Support
Subscribe
Subscribe to BirdNote

Sign up to receive a weekly email preview of the following week's shows!

Sign Up
Support BirdNote

Help BirdNote tell more stories, reach more people, and inspire action.

DONATE

You are here

Robert W. Hines, Talented - and Self-taught - Wildlife Artist

Bob Hines was an extremely talented - and self-taught - wildlife artist. Hines turned to art as a way to share the wonders of nature during the tough times of the Great Depression. His real career started in Ohio, working for the state, but by the late 1940s he joined the US Fish and Wildlife Service, serving as their only official artist-in-residence.

  
1946-47 Duck Stamp, by Bob Hines                                                    Bob Hines & Rachel Carson * Photo by Rex Gary Schmidt, USFWS
His first boss at the FWS was none other than Rachel Carson. The artwork that Hines eventually did for Carson's highly successful Edge of the Sea (1955) brought his skills to the attention of a general public. But Bob Hines had already produced the artwork for the 1946 Federal Duck Stamp and, starting in the early 1950s, he managed the stamp's artwork competition. He did this for more than thirty years.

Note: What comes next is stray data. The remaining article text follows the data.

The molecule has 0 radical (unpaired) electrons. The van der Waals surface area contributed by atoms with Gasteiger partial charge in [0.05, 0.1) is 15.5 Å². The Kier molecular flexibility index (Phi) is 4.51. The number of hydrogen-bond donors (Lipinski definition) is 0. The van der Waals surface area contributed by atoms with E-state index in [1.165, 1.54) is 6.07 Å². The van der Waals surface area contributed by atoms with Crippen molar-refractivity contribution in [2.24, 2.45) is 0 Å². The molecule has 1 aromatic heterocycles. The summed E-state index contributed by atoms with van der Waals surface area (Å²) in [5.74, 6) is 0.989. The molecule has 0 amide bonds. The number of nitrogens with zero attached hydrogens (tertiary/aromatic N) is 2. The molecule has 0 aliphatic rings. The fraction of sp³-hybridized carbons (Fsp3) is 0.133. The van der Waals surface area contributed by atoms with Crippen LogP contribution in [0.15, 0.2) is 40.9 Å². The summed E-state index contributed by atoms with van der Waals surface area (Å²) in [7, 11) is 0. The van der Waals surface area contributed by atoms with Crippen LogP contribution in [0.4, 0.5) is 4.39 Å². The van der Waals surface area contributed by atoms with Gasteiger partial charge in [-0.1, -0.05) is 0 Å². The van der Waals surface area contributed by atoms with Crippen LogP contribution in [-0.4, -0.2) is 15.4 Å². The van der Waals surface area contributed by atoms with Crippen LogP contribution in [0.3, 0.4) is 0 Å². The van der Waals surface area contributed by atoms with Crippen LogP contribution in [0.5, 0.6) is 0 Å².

His prolific artwork seemed to appear everywhere in the 1950s and 1960s.

   

His compact and popular guide, Ducks at a Distance, was distributed by the millions!

Indeed, Bob Hines drew illustrations of birds, mammals, fish, and other wildlife that even today continue to circulate  - available as free government-supported clip-art. (Hint for bird educators: start looking here ... and give him credit if you use the free artwork!)

An exhibit of Bob Hines' artwork is running now through May 25, 2014, at the Roger Tory Peterson Institute in Jamestown, NY. Learn more.

There's more about Bob Hines at FWS.gov.

###

Thanks for this remembrance of Bob Hines go to Paul Baicich, who writes the "Quick Takes" column for Bird Watcher's Digest.

LEAVE A COMMENT

Plain text

  • No HTML tags allowed.
  • Web page addresses and e-mail addresses turn into links automatically.
  • Lines and paragraphs break automatically.
By submitting this form, you accept the Mollom privacy policy.

Related topics:

Home
Shows
Galleries
More